During the first month of the pandemic, people over the age of 70 were recommended to take more extraordinary precautions than the rest of the population and practice strict social distancing, avoiding all interactions outside of the household [7]. The incentives for adherence to recommendations communicated by the government authorities were primarily twofold: that the novel coronavirus is a threat to one’s health and that the current situation caused substantial stress to the healthcare system. In addition, the collective responsibility to mitigate the consequences was emphasized. The rationale is that the risks could be monitored by following the recommendations, and the societal consequences are limited. Based on the different strategies (mitigation or elimination strategy), a hypothesis is that countries adopting the loose mitigation strategy would spare peoples’ mental health. Aknin and Andretti [8] investigated the differences between these two strategies, revealing small changes in mental health during the first 15 months of the COVID-19 pandemic and that more stringent COVID-19 policies were associated with poorer mental health. This was also true for the comparison of Sweden against the other Nordic countries.

In old age, a person must deal with the physical, social, and cognitive limitations of aging. This, and experiences during a long life, can affect the perception of crises and the associated health recommendations. During previous pandemic outbreaks, evidence indicates higher adherence to NPI in old age [9]. However, for the COVID-19 pandemic, unique in scale and duration, a review looking at NPI found that older adults were less likely to adhere [10], and another recent study shows that the differences in perceived risk of health consequences of COVID-19 between middle-aged and older adults are minor [11].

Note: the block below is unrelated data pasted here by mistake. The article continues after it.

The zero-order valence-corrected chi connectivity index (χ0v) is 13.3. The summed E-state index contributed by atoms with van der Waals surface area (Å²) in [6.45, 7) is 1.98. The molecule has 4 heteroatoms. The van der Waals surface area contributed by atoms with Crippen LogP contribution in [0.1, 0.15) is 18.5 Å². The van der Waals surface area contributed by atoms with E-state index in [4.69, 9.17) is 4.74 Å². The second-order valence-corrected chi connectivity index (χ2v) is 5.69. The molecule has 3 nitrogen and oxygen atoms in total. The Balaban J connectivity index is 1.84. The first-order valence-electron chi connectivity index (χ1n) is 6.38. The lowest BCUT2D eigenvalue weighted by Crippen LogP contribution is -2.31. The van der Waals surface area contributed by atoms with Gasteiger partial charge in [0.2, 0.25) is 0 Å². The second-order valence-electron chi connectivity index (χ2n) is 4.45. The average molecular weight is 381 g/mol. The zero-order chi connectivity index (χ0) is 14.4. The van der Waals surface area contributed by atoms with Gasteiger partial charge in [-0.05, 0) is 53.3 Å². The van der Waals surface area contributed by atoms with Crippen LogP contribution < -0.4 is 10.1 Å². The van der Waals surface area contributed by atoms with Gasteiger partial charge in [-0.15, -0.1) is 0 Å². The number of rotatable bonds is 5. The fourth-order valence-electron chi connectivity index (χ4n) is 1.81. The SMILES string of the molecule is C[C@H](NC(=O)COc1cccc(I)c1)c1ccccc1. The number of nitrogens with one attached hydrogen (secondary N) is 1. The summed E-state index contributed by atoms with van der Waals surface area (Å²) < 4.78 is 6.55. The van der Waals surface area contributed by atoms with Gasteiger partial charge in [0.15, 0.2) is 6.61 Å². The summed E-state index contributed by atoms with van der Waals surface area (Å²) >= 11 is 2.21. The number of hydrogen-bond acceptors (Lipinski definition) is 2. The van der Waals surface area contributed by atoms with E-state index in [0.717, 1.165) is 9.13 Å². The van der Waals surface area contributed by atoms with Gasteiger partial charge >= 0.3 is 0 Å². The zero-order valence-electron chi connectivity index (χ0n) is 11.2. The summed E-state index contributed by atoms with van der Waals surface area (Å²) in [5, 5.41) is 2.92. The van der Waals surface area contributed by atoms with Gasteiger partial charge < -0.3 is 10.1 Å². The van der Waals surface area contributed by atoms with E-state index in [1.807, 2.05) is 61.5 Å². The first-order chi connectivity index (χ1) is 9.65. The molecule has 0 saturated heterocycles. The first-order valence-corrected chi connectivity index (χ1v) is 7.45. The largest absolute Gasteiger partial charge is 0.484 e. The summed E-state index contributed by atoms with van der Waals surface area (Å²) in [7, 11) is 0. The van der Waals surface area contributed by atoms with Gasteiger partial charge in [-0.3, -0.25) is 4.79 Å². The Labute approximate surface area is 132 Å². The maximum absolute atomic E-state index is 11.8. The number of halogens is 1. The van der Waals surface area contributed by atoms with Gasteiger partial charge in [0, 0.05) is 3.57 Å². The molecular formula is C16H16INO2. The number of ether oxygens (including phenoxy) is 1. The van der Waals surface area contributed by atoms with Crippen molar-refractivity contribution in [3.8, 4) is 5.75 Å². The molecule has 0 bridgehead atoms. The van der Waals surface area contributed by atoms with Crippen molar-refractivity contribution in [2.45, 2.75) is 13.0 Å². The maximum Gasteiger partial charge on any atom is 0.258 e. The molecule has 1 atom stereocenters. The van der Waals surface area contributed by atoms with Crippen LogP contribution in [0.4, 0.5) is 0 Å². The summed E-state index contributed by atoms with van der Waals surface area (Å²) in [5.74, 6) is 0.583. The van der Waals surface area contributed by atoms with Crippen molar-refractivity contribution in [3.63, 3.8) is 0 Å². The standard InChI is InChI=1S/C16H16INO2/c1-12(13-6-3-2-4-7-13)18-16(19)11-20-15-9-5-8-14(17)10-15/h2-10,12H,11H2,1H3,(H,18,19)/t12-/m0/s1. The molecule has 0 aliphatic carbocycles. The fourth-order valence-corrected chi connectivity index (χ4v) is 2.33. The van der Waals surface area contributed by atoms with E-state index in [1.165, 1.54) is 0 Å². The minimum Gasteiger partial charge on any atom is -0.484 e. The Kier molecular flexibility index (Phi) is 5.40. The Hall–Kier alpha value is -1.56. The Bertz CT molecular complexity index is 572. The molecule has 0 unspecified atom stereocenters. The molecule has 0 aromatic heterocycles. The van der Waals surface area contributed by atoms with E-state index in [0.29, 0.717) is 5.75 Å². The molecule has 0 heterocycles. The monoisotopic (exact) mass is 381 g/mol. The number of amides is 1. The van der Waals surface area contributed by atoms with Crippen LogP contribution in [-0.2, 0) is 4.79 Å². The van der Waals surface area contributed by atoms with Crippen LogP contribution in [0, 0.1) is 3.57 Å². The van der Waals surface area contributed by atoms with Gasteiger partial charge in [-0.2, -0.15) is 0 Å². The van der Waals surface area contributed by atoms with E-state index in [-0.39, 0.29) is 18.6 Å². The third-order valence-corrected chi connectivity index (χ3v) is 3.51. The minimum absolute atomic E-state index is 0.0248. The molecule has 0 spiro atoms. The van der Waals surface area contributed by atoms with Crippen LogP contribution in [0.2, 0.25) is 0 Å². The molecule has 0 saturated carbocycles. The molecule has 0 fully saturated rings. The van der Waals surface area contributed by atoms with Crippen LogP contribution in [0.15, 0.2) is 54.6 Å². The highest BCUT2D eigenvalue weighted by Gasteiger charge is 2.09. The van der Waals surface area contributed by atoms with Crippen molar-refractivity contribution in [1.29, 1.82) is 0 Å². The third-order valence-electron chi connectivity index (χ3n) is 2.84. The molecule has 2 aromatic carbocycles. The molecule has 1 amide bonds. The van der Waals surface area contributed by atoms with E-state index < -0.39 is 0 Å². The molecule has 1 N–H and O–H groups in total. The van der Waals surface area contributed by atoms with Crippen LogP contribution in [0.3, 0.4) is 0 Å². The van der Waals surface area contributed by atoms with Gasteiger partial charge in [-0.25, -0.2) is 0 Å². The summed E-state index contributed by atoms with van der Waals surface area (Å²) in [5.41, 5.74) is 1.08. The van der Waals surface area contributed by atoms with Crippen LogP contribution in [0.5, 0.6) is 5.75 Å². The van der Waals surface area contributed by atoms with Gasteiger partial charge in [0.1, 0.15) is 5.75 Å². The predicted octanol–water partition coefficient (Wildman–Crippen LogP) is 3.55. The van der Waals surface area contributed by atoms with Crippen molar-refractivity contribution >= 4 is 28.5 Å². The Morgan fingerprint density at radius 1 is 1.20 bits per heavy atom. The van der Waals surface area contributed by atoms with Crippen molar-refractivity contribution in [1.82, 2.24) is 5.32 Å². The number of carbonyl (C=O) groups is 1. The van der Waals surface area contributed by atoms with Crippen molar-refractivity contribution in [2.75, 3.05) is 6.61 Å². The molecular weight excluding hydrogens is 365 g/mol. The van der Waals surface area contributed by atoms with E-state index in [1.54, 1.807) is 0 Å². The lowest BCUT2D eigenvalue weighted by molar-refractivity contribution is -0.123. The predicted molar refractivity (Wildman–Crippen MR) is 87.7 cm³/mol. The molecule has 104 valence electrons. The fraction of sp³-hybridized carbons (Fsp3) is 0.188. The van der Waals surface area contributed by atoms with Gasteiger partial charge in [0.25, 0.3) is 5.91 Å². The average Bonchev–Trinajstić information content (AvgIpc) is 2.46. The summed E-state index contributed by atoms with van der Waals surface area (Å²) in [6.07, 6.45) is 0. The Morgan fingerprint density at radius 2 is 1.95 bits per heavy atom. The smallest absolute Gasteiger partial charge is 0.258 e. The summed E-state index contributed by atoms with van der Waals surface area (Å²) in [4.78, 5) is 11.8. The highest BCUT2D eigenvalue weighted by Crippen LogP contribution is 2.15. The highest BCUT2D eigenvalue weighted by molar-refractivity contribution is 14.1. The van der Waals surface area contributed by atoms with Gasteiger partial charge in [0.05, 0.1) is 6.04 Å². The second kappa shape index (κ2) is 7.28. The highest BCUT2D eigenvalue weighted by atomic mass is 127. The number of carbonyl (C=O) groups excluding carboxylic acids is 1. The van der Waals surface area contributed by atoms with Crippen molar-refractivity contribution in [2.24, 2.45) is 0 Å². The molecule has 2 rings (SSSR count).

Previous research from Western countries using qualitative research to investigate adherence to NPI during COVID-19, primarily focusing on older people, is relatively scarce. Studies including a mix of younger and older people found that reasons for non-adherence to COVID-19 guidelines included lack of trust in the government and confusion or lack of knowledge about rules, with a reduced risk perception relating to the upcoming vaccine or being at a younger age [12,13,14], “alert fatigue,” i.e., feelings of impossibility to keep up with the rules, feeling “sick of it.”, helplessness, resistance (i.e., people are fed up and will break the rules) [14], lacking control of practicing distance, wanting to do voluntary work, support from friends to stay at home or jointly bending the rules, and perceived lack of adherence in the local area compared to the neighborhood [12,13,14].

There is a growing body of quantitative research on adherence to health-promoting recommendations regarding COVID-19 [15]. Survey data identified aspects that affect adherence to NPI, e.g., knowledge and perceived severity and control [16]. However, results that are restricted to data from the questions asked in the surveys might miss explaining why these factors are essential. Hence, the potential for understanding the underlying factors affecting barriers and facilitating factors is limited compared to qualitative studies. This study used qualitative interview data to deepen the understanding of older adults’ health behavior during the COVID-19 pandemic.